• There are a number of changes from the original pilot, No Place to Hide: Apart from the obvious adding of Dr Smith and the Robot and making the spaceship a 2-storey 'Jupiter 2', The mission would now take just 5 1/2 years- a marked improvement over the 99 specified in the pilot (although 99 is a more scientifically accurate length of time for such a journey). Dick Tufield also over dubs a number of lines that were originally said by the announcer (Don Forbes) to adjust . A number of scenes involving the Robinsons pre-boarding were added, and the Alpha Control facility receives another room- a medical examination center with an odd chair, which Dr Smith uses to examine Will before the voyage. The MPs seen in the original shots now carry the slender sliver laser rifle used throughout series 1 by Alpha Control's guards and the Robinsons. The pilot narration refers to the "Bermuda Tracking Station", where episode 1 refers to the "Lunar Tracking Station."
  • The computers operated by the Alpha Control staff were from the Burroughs Corporation - the "desktop" B-205 and the floor model B-220. The B-205 also appears on the flight control console of the Jupiter 2. The B-220 was the more powerful of these vacuum tube based machines - it could add two numbers in one ten thousandth of a second (0.1 milliseconds) and multiply two numbers in two thousandths of a second (2 millisecond).
  • According to designer Robert Kinoshita, Irwin Allen purchased from various local surplus stores used scientific and technical equipment for their instrument panels which were then used for the Jupiter 2 set. He didn't bother to have their lettering changed - this is because in many cases the printing was too small to be read on screen or any close-up wouldn't last long enough for the audience to see it. However, this still frame shows one panel in detail. The Hot-Wire legend indicates its original function, that of a detector circuit in a gas/liquid chromatograph.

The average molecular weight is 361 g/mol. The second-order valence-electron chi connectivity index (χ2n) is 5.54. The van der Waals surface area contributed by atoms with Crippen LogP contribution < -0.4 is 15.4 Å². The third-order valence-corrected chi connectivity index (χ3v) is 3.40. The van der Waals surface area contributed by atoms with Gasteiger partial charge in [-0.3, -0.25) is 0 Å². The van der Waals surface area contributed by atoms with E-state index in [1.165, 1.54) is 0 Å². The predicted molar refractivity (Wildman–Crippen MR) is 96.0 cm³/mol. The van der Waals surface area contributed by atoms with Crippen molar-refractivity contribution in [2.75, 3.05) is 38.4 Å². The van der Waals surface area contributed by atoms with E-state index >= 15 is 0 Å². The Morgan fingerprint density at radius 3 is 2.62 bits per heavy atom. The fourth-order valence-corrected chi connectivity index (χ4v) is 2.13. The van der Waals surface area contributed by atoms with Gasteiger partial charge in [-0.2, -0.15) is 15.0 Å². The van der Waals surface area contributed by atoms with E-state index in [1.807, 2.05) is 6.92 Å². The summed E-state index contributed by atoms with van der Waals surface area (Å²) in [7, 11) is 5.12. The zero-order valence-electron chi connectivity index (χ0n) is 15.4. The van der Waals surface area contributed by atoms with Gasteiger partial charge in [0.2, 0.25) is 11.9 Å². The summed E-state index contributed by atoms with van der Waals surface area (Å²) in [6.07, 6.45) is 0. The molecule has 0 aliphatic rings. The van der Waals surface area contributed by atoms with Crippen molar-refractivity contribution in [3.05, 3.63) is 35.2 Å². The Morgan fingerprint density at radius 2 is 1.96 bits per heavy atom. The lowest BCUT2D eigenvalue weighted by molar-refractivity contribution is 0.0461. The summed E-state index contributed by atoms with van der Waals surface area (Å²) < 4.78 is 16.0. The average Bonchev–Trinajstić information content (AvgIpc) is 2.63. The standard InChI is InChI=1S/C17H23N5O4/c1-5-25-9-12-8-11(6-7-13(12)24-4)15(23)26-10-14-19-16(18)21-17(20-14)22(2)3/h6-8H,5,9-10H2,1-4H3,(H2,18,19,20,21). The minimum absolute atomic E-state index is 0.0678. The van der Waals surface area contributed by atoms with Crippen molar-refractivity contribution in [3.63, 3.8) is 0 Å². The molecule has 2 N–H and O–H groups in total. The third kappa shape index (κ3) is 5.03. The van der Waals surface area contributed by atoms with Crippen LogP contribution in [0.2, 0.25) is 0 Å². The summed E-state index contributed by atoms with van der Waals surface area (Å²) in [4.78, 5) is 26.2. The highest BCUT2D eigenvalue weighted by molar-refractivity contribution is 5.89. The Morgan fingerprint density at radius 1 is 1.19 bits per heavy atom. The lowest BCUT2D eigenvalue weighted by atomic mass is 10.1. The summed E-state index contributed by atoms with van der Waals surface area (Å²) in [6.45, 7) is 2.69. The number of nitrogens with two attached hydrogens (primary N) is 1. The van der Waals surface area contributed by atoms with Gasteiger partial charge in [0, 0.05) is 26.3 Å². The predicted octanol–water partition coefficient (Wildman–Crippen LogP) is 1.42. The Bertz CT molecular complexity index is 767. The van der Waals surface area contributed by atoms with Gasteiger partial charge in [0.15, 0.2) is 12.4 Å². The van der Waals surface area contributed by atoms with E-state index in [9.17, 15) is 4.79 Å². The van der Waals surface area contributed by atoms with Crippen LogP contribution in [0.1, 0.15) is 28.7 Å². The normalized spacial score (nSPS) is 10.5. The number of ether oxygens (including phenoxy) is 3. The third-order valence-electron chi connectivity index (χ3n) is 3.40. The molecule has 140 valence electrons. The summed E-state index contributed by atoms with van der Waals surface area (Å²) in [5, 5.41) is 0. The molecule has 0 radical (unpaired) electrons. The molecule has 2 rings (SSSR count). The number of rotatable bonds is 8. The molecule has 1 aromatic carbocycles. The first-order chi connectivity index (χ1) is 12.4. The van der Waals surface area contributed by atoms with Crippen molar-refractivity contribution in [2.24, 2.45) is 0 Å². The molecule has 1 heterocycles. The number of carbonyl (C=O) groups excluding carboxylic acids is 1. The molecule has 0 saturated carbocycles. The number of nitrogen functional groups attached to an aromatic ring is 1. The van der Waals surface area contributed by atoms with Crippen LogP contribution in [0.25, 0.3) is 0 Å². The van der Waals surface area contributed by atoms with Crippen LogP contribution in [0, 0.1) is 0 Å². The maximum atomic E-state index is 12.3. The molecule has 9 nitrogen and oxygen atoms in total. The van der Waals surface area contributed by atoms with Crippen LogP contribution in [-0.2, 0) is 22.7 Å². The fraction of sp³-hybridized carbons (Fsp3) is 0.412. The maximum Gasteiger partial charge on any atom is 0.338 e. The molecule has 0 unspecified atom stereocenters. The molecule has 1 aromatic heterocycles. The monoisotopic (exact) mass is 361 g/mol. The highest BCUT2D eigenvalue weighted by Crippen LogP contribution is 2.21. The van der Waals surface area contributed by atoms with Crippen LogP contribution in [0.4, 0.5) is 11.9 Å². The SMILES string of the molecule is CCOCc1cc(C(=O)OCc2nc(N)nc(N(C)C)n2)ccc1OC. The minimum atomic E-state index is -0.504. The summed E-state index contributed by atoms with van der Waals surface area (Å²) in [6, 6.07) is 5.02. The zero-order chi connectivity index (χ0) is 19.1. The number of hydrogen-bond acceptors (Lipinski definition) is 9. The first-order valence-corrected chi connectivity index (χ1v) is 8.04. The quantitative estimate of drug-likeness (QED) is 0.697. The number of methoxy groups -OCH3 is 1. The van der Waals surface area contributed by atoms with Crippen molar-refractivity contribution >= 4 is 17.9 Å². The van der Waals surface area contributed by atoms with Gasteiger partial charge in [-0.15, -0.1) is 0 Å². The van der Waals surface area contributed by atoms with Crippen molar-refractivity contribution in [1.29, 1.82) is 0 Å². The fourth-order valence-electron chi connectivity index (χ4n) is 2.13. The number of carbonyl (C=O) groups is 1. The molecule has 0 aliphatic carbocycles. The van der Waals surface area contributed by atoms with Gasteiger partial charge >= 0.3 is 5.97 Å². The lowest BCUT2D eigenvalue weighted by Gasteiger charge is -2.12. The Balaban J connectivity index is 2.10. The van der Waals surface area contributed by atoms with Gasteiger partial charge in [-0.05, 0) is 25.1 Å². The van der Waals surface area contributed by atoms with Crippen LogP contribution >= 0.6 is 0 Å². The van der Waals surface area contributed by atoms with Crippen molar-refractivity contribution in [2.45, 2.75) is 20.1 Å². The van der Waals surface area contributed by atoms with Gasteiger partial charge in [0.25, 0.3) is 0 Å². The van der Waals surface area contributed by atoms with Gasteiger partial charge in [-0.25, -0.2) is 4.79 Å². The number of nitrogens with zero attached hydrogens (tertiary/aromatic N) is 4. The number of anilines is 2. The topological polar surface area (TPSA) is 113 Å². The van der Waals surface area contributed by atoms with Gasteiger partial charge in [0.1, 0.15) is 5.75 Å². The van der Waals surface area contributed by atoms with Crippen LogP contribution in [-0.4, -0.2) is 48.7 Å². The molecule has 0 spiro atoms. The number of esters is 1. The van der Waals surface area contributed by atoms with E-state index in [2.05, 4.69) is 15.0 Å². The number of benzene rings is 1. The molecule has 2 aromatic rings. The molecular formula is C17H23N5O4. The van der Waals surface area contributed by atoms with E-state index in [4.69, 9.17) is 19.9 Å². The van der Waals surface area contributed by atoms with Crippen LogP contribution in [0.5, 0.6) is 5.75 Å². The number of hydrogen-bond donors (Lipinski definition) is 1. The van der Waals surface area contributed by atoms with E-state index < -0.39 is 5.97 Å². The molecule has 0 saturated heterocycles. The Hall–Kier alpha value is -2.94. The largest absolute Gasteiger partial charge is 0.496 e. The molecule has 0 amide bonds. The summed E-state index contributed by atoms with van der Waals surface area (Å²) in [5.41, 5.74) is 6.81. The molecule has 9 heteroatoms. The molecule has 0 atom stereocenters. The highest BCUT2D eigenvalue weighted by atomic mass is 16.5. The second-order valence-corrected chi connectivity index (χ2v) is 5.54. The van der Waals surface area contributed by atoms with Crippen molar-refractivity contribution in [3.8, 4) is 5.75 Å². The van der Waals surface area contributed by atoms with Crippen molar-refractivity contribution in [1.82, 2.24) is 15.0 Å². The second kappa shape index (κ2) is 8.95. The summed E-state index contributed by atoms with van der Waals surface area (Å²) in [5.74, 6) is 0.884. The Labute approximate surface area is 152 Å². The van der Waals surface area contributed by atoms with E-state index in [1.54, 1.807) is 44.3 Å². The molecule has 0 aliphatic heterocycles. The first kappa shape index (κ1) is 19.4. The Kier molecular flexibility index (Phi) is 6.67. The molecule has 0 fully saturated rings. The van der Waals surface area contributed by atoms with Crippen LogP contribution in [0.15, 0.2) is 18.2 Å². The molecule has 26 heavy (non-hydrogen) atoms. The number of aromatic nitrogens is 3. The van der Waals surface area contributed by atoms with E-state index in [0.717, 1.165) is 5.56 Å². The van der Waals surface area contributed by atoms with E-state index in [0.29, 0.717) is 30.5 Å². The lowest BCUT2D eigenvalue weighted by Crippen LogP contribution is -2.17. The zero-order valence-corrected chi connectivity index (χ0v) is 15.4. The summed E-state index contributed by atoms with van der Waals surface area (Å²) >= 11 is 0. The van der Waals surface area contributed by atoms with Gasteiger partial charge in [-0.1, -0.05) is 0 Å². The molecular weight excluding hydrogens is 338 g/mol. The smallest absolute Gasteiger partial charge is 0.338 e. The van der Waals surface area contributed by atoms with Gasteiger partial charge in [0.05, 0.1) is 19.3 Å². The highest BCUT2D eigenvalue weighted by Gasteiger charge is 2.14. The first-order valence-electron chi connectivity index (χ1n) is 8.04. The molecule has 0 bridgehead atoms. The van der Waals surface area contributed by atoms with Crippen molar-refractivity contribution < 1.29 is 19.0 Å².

• In the original pilot the ship doesn't go into hyperdrive and so it's expected that it will continue on its original vector and speed, the latter of which is given as 18,400 mph. At that speed and assuming it's heading away from the Sun and in the ecliptic the first planet it could reach is Mars after about three months, which might be why Priplanus looks suspiciously like Mars. It would take more than 100,000 years to reach Alpha Centauri at this speed, assuming it's heading in the right direction.